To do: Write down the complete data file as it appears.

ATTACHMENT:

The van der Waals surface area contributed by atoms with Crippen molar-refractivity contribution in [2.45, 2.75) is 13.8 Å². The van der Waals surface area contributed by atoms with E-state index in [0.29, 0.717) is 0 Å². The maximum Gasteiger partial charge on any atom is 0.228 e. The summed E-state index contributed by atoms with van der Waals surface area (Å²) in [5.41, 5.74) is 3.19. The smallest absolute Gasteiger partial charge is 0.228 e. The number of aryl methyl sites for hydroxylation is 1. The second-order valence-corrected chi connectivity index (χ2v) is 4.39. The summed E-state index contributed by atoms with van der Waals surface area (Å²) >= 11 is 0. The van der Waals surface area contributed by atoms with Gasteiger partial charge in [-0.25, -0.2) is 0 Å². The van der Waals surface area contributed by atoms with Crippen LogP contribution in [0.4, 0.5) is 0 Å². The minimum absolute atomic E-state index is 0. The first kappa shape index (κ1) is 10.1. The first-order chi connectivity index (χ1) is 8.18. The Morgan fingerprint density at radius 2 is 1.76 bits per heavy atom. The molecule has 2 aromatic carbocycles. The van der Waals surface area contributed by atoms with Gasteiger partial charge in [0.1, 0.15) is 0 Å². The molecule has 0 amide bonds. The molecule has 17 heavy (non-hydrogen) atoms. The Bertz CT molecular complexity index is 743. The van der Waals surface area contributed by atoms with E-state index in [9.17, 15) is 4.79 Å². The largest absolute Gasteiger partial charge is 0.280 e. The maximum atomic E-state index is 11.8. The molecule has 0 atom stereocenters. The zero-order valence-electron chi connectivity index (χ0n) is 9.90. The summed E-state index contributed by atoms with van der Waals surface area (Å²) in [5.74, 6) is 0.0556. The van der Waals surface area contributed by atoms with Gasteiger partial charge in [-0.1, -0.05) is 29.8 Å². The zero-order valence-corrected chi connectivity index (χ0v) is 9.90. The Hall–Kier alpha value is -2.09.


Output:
The van der Waals surface area contributed by atoms with Crippen molar-refractivity contribution in [2.45, 2.75) is 13.8 Å². The van der Waals surface area contributed by atoms with E-state index in [0.29, 0.717) is 0 Å². The maximum Gasteiger partial charge on any atom is 0.228 e. The summed E-state index contributed by atoms with van der Waals surface area (Å²) in [5.41, 5.74) is 3.19. The smallest absolute Gasteiger partial charge is 0.228 e. The number of aryl methyl sites for hydroxylation is 1. The second-order valence-corrected chi connectivity index (χ2v) is 4.39. The summed E-state index contributed by atoms with van der Waals surface area (Å²) >= 11 is 0. The van der Waals surface area contributed by atoms with Gasteiger partial charge in [-0.25, -0.2) is 0 Å². The van der Waals surface area contributed by atoms with Crippen LogP contribution in [0.4, 0.5) is 0 Å². The minimum absolute atomic E-state index is 0. The first kappa shape index (κ1) is 10.1. The first-order chi connectivity index (χ1) is 8.18. The Morgan fingerprint density at radius 2 is 1.76 bits per heavy atom. The molecule has 2 aromatic carbocycles. The van der Waals surface area contributed by atoms with Gasteiger partial charge in [0.1, 0.15) is 0 Å². The molecule has 0 amide bonds. The molecule has 17 heavy (non-hydrogen) atoms. The Bertz CT molecular complexity index is 743. The van der Waals surface area contributed by atoms with E-state index in [9.17, 15) is 4.79 Å². The largest absolute Gasteiger partial charge is 0.280 e. The maximum atomic E-state index is 11.8. The molecule has 0 atom stereocenters. The zero-order valence-electron chi connectivity index (χ0n) is 9.90. The summed E-state index contributed by atoms with van der Waals surface area (Å²) in [5.74, 6) is 0.0556. The van der Waals surface area contributed by atoms with Gasteiger partial charge in [-0.1, -0.05) is 29.8 Å². The zero-order valence-corrected chi connectivity index (χ0v) is 9.90. The Hall–Kier alpha value is -2.09.